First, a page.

Tom Long is an accomplished sports car driver, coach, and development driver. With more than 150 professional starts, Tom has accrued over 20 wins and 40 podium finishes in IMSA/GrandAm competition. This season, you can find him racing in the IMSA Michelin Pilot Challenge Series GS GT4 class and the IMSA Lamborghini Super Trofeo Series. -ed

As a driving coach, I’ve found several common themes to becoming a better performance driver. Even though, I developed these points while teaching beginners, I think this information is relevant to all drivers. I even revisit these five while I’m racing wheel-to-wheel, in my own car. They are applicable to everyone, regardless of what—or where—you’re driving.

1. Vision

Eyes are the most important aspect of sports in general. We’ve all heard the terms “keep your eye on the ball” and “look where you want to go, and your hands will take you there.” How often are you driving down the highway, looking at the scenery on the side of the road, and quickly, the tires are over the white line and the rumble strips remind you that you’re wandering!

These all illustrate how important our vision is when it comes to driving. Our eyes subconsciously lower to give the brain information to process in bite-size pieces. It’s almost like a built-in safety mechanism to keep our brains from getting overloaded. To grow past that, you have to consciously raise your eyes to take in more information, which will train the brain to process that additional information more efficiently. In turn, you can see more of what’s coming and make decisions more quickly. A quick, simple fix can be to put a piece of colored tape on the windshield in your field of vision as a reminder to keep your eyes up while you’re out on track. When you’re learning a new track, everything is fresh. This is when it’s most critical to make a conscious effort to raise your eyes and take it all in.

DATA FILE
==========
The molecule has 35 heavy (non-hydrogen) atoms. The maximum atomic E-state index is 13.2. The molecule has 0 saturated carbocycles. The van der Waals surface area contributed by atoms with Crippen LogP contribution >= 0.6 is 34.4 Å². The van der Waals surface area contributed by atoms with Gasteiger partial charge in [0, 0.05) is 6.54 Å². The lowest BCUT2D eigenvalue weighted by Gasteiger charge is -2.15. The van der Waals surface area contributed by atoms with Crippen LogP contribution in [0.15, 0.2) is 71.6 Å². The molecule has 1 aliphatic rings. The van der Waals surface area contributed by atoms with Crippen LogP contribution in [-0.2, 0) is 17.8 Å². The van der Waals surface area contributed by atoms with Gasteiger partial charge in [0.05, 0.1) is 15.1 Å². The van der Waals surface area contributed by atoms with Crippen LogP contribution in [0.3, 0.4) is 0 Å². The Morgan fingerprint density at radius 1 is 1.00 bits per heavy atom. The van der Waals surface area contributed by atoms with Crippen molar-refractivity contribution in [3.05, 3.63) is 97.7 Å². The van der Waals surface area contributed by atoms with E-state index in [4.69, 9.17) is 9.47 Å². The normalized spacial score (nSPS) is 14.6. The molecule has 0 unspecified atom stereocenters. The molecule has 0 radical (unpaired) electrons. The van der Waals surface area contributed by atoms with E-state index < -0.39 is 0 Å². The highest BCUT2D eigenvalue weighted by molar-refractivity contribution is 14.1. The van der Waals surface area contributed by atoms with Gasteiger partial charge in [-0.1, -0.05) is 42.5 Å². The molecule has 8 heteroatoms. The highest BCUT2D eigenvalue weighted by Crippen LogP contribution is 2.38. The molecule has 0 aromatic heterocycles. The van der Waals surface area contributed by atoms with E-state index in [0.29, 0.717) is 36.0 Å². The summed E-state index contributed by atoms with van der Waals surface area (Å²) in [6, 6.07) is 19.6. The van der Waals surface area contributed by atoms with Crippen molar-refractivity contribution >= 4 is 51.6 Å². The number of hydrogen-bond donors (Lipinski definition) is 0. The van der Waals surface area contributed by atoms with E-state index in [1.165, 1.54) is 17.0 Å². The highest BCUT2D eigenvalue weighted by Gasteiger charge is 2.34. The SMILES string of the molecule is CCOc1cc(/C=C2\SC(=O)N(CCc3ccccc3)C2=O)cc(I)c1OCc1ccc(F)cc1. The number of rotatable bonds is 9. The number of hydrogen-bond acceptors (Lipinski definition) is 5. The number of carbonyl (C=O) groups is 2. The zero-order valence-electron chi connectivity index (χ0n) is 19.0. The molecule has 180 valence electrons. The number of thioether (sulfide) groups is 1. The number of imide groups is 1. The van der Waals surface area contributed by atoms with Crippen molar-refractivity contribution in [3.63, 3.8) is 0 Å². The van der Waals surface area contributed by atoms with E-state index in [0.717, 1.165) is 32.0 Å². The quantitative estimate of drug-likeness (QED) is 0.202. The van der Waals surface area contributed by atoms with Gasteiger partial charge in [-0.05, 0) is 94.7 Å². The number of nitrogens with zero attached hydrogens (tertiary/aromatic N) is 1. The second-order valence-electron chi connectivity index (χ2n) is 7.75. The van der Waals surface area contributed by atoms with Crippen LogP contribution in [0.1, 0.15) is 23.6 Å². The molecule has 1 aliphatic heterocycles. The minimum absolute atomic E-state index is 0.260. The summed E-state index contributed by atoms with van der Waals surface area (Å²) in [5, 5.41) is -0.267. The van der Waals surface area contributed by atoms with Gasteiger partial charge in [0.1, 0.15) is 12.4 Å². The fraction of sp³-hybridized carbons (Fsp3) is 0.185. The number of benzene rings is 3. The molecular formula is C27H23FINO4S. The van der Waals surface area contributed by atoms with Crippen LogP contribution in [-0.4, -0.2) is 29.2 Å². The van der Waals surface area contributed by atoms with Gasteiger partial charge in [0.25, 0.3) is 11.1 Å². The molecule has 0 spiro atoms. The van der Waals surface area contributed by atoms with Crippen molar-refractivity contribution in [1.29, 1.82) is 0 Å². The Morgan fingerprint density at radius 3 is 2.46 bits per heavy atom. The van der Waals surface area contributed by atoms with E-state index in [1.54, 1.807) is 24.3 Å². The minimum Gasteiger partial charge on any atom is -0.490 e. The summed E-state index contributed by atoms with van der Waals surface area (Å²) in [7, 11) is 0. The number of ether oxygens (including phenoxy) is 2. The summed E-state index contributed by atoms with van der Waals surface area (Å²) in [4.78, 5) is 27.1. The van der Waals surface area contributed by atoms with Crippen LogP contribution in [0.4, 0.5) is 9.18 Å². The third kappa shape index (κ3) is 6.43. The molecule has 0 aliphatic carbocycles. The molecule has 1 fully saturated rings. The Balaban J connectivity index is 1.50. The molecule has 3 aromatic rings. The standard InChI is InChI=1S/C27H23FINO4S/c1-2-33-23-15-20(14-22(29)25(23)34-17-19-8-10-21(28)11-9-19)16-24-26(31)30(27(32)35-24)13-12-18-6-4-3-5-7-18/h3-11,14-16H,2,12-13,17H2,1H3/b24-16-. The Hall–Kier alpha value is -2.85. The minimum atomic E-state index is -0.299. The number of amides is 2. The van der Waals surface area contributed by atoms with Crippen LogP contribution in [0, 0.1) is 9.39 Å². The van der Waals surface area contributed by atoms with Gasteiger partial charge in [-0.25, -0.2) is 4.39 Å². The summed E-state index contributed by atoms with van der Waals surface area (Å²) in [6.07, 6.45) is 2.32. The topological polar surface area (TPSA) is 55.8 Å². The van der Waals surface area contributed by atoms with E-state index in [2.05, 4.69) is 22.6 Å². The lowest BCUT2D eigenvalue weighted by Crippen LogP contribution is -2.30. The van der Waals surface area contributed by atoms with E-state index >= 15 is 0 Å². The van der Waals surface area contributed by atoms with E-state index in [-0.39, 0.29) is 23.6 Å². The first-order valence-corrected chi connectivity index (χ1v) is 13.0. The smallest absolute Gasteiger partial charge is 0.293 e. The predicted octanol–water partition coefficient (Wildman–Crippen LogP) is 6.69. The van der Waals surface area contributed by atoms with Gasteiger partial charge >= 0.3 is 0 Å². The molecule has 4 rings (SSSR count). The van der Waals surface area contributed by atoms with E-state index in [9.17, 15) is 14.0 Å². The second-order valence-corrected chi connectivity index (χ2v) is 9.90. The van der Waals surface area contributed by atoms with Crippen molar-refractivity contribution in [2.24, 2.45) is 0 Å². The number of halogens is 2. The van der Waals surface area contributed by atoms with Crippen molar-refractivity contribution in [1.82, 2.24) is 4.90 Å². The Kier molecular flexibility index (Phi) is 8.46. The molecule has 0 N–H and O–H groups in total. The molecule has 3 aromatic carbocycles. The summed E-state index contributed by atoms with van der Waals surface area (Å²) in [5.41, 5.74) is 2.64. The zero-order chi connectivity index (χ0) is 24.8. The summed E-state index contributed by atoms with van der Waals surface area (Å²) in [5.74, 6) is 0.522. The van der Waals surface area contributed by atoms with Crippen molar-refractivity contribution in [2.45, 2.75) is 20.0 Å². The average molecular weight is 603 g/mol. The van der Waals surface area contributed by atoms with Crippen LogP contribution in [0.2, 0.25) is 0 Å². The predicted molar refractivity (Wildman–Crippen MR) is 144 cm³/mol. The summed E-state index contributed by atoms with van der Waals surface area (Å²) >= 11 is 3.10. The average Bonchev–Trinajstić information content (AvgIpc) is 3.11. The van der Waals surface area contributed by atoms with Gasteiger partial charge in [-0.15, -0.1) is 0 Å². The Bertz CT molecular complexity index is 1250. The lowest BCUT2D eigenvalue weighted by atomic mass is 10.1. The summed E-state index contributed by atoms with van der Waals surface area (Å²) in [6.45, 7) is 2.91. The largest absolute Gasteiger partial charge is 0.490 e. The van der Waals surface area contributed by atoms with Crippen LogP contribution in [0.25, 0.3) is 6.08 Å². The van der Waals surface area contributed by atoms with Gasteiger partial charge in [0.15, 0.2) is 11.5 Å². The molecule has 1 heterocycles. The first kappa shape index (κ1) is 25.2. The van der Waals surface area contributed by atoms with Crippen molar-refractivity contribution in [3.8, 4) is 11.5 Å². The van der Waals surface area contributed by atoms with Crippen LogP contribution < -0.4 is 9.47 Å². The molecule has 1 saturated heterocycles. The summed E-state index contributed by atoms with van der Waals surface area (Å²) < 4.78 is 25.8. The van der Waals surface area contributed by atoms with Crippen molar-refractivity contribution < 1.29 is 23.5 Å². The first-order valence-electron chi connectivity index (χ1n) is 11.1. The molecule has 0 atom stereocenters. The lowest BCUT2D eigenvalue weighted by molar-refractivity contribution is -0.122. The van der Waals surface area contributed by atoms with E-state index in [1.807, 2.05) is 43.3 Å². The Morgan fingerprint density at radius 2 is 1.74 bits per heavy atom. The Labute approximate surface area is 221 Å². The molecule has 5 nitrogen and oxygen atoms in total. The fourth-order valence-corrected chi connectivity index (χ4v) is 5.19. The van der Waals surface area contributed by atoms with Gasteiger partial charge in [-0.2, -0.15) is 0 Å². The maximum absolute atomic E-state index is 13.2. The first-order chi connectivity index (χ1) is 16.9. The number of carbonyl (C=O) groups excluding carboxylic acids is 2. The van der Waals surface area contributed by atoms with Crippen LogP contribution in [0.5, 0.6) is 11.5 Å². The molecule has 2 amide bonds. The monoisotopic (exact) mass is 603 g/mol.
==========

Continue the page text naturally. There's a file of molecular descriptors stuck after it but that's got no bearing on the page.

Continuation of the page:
2. Braking efficiency

Saving time in braking zones can make a big difference during a lap. Recently, using in-car data, I found that several drivers didn’t have the desired amount of braking pressure applied through several of the critical braking zones around Road America. This essentially indicates that the braking capability was not being used effectively.

There’s a fine line between not using enough pressure and overcooking the corner. The best way to ensure that you’re maximizing your braking efficiency in high-speed brake zones is to find your comfortable brake point and use the brakes as effectively as possible, then see where the car slows down to the correct speed for your turn-in. If you find yourself at the right corner speed well before your turn-in point, then you can brake later in that corner. You should always work up to the correct brake point, rather than dial back.

3. Carrying speed through the corner

Drivers often tend to over-slow the corner by not having the right amount of brake release pressure and timing. It’s so easy to stay on the brake longer than is truly necessary for the car to carry momentum through the apex of the corner. This generally stems from a driver’s eyes not looking far enough ahead.